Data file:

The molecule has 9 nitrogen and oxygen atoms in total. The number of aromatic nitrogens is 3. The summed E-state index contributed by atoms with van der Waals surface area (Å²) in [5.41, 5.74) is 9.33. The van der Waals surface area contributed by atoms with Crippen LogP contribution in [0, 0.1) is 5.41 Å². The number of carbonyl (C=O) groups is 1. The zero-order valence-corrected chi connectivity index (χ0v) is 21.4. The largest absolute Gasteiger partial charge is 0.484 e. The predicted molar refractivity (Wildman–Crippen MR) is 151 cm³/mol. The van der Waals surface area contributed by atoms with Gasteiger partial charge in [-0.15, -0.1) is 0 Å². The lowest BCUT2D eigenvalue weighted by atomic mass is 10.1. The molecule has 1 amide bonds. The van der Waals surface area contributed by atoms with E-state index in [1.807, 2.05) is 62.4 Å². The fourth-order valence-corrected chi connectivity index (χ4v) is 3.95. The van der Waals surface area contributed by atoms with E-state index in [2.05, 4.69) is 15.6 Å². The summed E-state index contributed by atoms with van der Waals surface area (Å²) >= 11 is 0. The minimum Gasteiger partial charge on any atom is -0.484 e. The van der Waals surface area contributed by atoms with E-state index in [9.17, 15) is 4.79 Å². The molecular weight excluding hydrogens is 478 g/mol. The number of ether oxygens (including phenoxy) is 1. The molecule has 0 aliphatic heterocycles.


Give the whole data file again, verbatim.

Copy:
The molecule has 9 nitrogen and oxygen atoms in total. The number of aromatic nitrogens is 3. The summed E-state index contributed by atoms with van der Waals surface area (Å²) in [5.41, 5.74) is 9.33. The van der Waals surface area contributed by atoms with Crippen LogP contribution in [0, 0.1) is 5.41 Å². The number of carbonyl (C=O) groups is 1. The zero-order valence-corrected chi connectivity index (χ0v) is 21.4. The largest absolute Gasteiger partial charge is 0.484 e. The predicted molar refractivity (Wildman–Crippen MR) is 151 cm³/mol. The van der Waals surface area contributed by atoms with Gasteiger partial charge in [-0.15, -0.1) is 0 Å². The lowest BCUT2D eigenvalue weighted by atomic mass is 10.1. The molecule has 1 amide bonds. The van der Waals surface area contributed by atoms with E-state index in [1.807, 2.05) is 62.4 Å². The fourth-order valence-corrected chi connectivity index (χ4v) is 3.95. The van der Waals surface area contributed by atoms with E-state index in [2.05, 4.69) is 15.6 Å². The summed E-state index contributed by atoms with van der Waals surface area (Å²) >= 11 is 0. The minimum Gasteiger partial charge on any atom is -0.484 e. The van der Waals surface area contributed by atoms with E-state index in [9.17, 15) is 4.79 Å². The molecular weight excluding hydrogens is 478 g/mol. The number of ether oxygens (including phenoxy) is 1. The molecule has 0 aliphatic heterocycles.